Eurosceptics have been accused of “selling snake oil to the public” after repeatedly maligning the civil service over its gloomy Brexit forecasts. An ex-top civil servant branded the attack against officials “completely crazy.”
Lord Gus O’Donnell, who served under Tony Blair, Gordon Brown and David Cameron, made the accusations after a leaked report on the a post-Brexit Britain compiled by the civil service claimed the country would be worse-off whatever the outcome of negotiations.
O’Donnell defended the civil service, saying honesty and objectivity run through its core “like a stick of rock.” He added: “We look at the evidence and we go where it is.
“Of course if you are selling snake oil, you don’t like the idea of experts testing your products,” he told ITV Peston on Sunday. “And I think that’s what we’ve got, this backlash against evidence and experts is because they know where the experts will go.”
His comments come after Brexit minister Steve Baker was forced on Friday to make a grovelling apology. He accused the Treasury of trying to undermine Brexit when their gloomy economic predictions were leaked.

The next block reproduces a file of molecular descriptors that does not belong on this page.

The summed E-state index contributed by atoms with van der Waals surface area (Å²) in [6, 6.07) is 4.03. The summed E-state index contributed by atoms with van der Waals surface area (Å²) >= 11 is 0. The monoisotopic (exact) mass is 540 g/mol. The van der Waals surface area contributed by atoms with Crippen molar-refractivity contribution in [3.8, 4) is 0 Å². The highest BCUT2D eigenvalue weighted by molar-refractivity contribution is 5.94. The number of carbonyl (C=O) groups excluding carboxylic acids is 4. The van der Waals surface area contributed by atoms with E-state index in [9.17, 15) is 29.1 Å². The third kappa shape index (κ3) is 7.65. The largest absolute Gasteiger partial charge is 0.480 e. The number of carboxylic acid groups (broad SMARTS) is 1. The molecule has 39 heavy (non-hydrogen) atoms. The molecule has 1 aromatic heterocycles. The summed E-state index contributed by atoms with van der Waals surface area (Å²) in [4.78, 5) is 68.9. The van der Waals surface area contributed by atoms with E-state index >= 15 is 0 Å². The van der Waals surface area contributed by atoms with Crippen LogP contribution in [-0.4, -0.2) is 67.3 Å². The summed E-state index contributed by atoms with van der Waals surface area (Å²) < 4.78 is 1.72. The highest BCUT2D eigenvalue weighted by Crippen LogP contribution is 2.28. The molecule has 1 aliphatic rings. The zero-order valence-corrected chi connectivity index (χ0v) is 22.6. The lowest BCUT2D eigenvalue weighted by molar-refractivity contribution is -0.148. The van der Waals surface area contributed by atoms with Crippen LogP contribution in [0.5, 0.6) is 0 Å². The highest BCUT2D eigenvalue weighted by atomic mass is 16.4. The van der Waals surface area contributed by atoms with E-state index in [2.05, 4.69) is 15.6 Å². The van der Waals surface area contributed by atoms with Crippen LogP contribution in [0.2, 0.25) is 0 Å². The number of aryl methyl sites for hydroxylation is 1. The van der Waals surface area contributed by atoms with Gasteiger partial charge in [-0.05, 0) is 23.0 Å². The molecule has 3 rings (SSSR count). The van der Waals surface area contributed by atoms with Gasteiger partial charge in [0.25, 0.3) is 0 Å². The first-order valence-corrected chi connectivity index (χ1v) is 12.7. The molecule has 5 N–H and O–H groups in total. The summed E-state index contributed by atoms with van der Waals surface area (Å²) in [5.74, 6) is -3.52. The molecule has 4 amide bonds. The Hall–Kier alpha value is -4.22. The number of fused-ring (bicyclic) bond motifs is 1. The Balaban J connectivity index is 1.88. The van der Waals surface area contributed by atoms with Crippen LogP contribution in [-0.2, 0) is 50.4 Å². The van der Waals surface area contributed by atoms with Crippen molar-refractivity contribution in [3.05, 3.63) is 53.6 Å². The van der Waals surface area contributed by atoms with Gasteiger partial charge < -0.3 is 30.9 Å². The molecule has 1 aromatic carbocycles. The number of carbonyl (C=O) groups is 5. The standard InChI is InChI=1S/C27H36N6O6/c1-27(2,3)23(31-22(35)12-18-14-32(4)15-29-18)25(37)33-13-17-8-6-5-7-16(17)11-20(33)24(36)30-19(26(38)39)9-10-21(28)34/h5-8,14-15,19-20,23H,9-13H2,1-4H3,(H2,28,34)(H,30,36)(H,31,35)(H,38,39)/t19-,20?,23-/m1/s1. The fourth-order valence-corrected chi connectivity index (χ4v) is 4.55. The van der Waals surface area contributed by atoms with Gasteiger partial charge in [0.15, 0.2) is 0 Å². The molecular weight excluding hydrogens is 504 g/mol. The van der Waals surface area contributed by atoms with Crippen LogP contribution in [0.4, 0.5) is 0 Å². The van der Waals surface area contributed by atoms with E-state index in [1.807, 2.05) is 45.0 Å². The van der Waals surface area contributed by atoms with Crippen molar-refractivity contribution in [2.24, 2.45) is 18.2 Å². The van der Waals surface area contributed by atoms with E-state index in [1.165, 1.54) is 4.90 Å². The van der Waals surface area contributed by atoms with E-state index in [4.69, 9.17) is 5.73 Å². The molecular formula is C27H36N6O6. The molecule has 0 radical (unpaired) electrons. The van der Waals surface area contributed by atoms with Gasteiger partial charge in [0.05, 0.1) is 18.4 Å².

Tory backbencher Jacob Rees-Mogg, who is tipped as favourite to succeed Prime Minister Theresa May as Conservative leader, also dissed the leaked report, accusing the Treasury of “fiddling with figures.”
In response to the attack on the civil service, O’Donnell said: “I think that’s completely crazy.
“The truth is civil servants operate by the civil service code … Their job is to look at the evidence and present it as best they can, analyze the uncertainties. That’s what they do, they’re objective and impartial.
“That tends to get accepted very nicely when it agrees with someone’s prior beliefs, but actually, when someone doesn’t like the answer, quite often they decide to shoot the messenger.”
The former civil servant’s comments were echoed by former cabinet secretary, Andrew Turnbull. He told the Observer that attacks on Whitehall’s neutrality reminded him of the techniques Nazis used to use.
Turnbull said: “After the first world war there was an armistice, but the German army was then treated as the losers. Then, at the start of the Nazi era, the ‘stab-in-the back’ theme developed.
“It argued that ‘our great army was never defeated, but it was stabbed in the back by the civilians, liberals, communists, socialists and Jews’.”
He went on to say: “This is what I think these critics are trying to do. They are losing the argument in the sense that they are unable to make their extravagant promises stack up, and so they turn and say: ‘Things would be OK if the civil service weren’t obstructing us’.”
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